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By Barbara Bagan, PhD, ATR-BC Creative art pursuits provide older adults with multiple benefits, not the least of which is enhanced cognitive function. Throughout history, artists have known that art provides benefits for both the creator and viewer. Current studies in the fields of art therapy, music therapy, and other creative modalities confirm that art can affect individuals in positive ways by inducing both psychological and physiological healing. We know that, in general, exercising our creative selves enhances quality of life and nurtures overall wellbeing. We all are creative. Less well known is the effectiveness of incorporating expressive arts into programs for older adults and patients who are diagnosed with Alzheimer’s disease, Parkinson’s disease, and other chronic degenerative diseases. Recent clinical research validates what some professionals and others who work with older adults have known for years— that making art is an essential, vital component of activities that offer a wide range of health benefits. Several studies show that art can reduce the depression and anxiety that are often symptomatic of chronic diseases. Other research demonstrates that the imagination and creativity of older adults can flourish in later life, helping them to realize unique, unlived potentials, even when suffering from Alzheimer’s or Parkinson’s disease. continued on page 3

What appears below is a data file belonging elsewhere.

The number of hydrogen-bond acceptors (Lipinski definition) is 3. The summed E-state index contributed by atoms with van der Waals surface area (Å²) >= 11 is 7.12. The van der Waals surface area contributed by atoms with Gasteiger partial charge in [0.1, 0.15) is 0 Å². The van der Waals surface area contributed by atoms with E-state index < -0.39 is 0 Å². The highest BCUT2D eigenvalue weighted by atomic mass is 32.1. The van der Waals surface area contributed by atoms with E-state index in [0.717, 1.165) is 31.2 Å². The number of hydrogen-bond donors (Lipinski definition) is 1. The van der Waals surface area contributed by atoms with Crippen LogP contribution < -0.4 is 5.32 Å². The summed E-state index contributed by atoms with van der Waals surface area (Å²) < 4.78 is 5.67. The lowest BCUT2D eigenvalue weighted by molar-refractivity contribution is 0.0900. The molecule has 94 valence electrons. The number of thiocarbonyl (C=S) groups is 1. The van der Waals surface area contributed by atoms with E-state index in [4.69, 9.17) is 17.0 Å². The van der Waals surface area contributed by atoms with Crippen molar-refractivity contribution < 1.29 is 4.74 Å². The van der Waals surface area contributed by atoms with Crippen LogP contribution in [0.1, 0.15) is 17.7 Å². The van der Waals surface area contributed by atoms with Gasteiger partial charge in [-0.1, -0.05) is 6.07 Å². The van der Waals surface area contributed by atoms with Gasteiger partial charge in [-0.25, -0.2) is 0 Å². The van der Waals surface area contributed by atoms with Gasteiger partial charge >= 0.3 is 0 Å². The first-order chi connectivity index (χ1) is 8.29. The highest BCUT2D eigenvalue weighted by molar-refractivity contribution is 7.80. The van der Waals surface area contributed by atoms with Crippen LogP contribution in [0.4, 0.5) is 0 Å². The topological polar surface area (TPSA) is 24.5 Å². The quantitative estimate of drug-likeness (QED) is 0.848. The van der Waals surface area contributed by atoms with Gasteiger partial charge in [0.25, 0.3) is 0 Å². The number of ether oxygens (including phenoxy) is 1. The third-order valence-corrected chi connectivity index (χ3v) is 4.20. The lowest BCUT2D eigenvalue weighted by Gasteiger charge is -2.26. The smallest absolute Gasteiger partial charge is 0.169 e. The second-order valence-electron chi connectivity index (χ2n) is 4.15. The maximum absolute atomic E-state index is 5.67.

Explore the Arts at FiftyForward
aging: What’s art Got to do With It?
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Volunteer opportunities World Elder Abuse Awareness Day, June 15 Love the Skin you’re In FiftyForward class listings FiftyForward special events FiftyForward Travel: great summer trips Food and Wine Together: summer grilling Tips to stop telephone scams What’s Next for Nashville It’s Just Stuff! by Connie Davenport
Forward Focus Summer edition 2013